As the 8th Secretary-General of the United Nations, I am fully aware of the IBA’s rich history and its founding principles. Now, I would like to briefly remind you of the establishment of the UN in 1945, the IBA in 1947, and the Universal Declaration of Human Rights in 1948. Each were the product of like-minded individuals determined, through passion, compassion, integrity, and a guiding sense of justice to carve out a better world for our future generations. What these key institutions have in common is that they were all developed by diverse representatives with different legal and cultural backgrounds hailing from all regions of the world.

 

As the IBA matches the UN in both structure and ambition, I believe this makes it easier to talk to you because the issues that are important to the UN are also critical to the IBA. From such topics as climate change, poverty eradication, cultural diversity, and the promotion of human rights, mental health, and gender equality; it is clear that there is much work to be done, with new challenges always emerging. However, I firmly believe that each of you will contribute in some way towards what is required in these areas. Indeed, we should be reminded of an old proverb that says, ‘It is better to light a candle than to curse the darkness.’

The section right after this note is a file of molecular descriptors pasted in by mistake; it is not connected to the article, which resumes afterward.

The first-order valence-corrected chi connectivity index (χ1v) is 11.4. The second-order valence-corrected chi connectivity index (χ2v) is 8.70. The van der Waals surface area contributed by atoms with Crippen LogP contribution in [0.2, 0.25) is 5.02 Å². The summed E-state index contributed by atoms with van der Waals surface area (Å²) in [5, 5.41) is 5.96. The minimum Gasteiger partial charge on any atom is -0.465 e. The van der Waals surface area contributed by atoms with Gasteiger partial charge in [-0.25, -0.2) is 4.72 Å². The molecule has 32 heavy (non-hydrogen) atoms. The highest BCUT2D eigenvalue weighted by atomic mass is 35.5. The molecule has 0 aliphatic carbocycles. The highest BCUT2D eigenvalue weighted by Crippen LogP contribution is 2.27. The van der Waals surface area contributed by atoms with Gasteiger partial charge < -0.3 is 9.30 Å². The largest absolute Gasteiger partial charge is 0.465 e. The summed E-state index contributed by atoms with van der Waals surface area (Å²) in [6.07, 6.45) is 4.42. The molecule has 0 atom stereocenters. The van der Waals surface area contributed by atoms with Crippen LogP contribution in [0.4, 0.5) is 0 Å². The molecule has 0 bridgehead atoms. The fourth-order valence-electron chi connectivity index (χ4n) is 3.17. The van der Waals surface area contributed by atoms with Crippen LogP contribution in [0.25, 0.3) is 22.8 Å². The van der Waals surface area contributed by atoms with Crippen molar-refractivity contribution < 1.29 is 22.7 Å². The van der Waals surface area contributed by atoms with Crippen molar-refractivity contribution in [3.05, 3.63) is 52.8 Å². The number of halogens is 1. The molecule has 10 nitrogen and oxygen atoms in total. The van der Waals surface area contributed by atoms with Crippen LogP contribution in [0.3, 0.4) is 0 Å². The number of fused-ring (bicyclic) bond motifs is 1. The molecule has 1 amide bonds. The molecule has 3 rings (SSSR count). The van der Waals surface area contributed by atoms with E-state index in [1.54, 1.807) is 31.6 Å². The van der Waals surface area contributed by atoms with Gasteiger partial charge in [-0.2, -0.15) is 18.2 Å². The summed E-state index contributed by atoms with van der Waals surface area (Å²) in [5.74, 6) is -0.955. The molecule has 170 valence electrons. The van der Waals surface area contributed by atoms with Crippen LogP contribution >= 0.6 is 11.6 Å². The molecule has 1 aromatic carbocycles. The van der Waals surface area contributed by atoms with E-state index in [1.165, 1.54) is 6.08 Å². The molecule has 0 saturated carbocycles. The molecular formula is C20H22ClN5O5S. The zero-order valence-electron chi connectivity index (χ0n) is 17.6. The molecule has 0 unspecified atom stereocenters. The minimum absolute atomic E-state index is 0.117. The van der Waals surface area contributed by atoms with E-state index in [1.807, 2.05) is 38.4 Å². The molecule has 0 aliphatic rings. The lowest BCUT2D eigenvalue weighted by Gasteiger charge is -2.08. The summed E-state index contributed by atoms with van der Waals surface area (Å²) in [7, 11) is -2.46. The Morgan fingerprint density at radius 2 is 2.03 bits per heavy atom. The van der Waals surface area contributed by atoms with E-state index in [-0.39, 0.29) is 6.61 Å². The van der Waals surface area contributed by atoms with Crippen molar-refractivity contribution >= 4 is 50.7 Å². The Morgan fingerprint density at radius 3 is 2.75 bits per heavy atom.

In this respect, the work of the IBA relating to business and human rights, gender equality, and climate change, as well as promoting justice and upholding the principle of accountability are all illuminated candles, and they are lit in alignment with the UN Sustainable Development Goals.

 

In addition, I feel particularly connected to the IBA in other ways too, knowing that Mary Robinson, Chair of The Elders, of which I am a Deputy Chair, and the late Nelson Mandela, Founder of The Elders, both have longstanding links to the substantive work of the IBA. Mary Robinson is working on climate justice and Nelson Mandela was the Founding Honorary President of the International Bar Association’s Human Rights Institute.

 

Before concluding my remarks, I would like to emphasize that an independent legal profession and judiciary are the cornerstone of functioning democracies, and that as much as possible needs to be done to safeguard them.